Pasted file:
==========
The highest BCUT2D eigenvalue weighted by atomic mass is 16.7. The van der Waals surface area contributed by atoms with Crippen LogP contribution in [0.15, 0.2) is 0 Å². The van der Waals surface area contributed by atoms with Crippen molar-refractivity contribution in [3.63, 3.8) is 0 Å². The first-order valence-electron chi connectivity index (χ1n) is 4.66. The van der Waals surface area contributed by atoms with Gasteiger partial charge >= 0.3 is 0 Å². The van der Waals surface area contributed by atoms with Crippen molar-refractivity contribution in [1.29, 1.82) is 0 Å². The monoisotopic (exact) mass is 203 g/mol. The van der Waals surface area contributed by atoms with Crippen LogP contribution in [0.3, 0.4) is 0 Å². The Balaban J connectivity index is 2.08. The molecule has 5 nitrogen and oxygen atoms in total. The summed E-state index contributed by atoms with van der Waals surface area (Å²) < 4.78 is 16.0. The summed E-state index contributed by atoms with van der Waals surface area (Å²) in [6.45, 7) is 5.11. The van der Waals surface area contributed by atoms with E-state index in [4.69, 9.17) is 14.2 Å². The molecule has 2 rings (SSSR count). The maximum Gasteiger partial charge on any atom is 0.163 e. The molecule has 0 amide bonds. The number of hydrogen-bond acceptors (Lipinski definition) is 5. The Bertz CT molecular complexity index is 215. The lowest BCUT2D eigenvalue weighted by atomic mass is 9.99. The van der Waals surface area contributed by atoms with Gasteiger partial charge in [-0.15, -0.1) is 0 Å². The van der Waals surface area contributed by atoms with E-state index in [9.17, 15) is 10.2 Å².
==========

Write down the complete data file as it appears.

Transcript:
The highest BCUT2D eigenvalue weighted by atomic mass is 16.7. The van der Waals surface area contributed by atoms with Crippen LogP contribution in [0.15, 0.2) is 0 Å². The van der Waals surface area contributed by atoms with Crippen molar-refractivity contribution in [3.63, 3.8) is 0 Å². The first-order valence-electron chi connectivity index (χ1n) is 4.66. The van der Waals surface area contributed by atoms with Gasteiger partial charge >= 0.3 is 0 Å². The van der Waals surface area contributed by atoms with Crippen molar-refractivity contribution in [1.29, 1.82) is 0 Å². The monoisotopic (exact) mass is 203 g/mol. The van der Waals surface area contributed by atoms with Crippen LogP contribution in [0.3, 0.4) is 0 Å². The Balaban J connectivity index is 2.08. The molecule has 5 nitrogen and oxygen atoms in total. The summed E-state index contributed by atoms with van der Waals surface area (Å²) < 4.78 is 16.0. The summed E-state index contributed by atoms with van der Waals surface area (Å²) in [6.45, 7) is 5.11. The van der Waals surface area contributed by atoms with E-state index in [4.69, 9.17) is 14.2 Å². The molecule has 2 rings (SSSR count). The maximum Gasteiger partial charge on any atom is 0.163 e. The molecule has 0 amide bonds. The number of hydrogen-bond acceptors (Lipinski definition) is 5. The Bertz CT molecular complexity index is 215. The lowest BCUT2D eigenvalue weighted by atomic mass is 9.99. The van der Waals surface area contributed by atoms with Gasteiger partial charge in [-0.15, -0.1) is 0 Å². The van der Waals surface area contributed by atoms with E-state index in [9.17, 15) is 10.2 Å².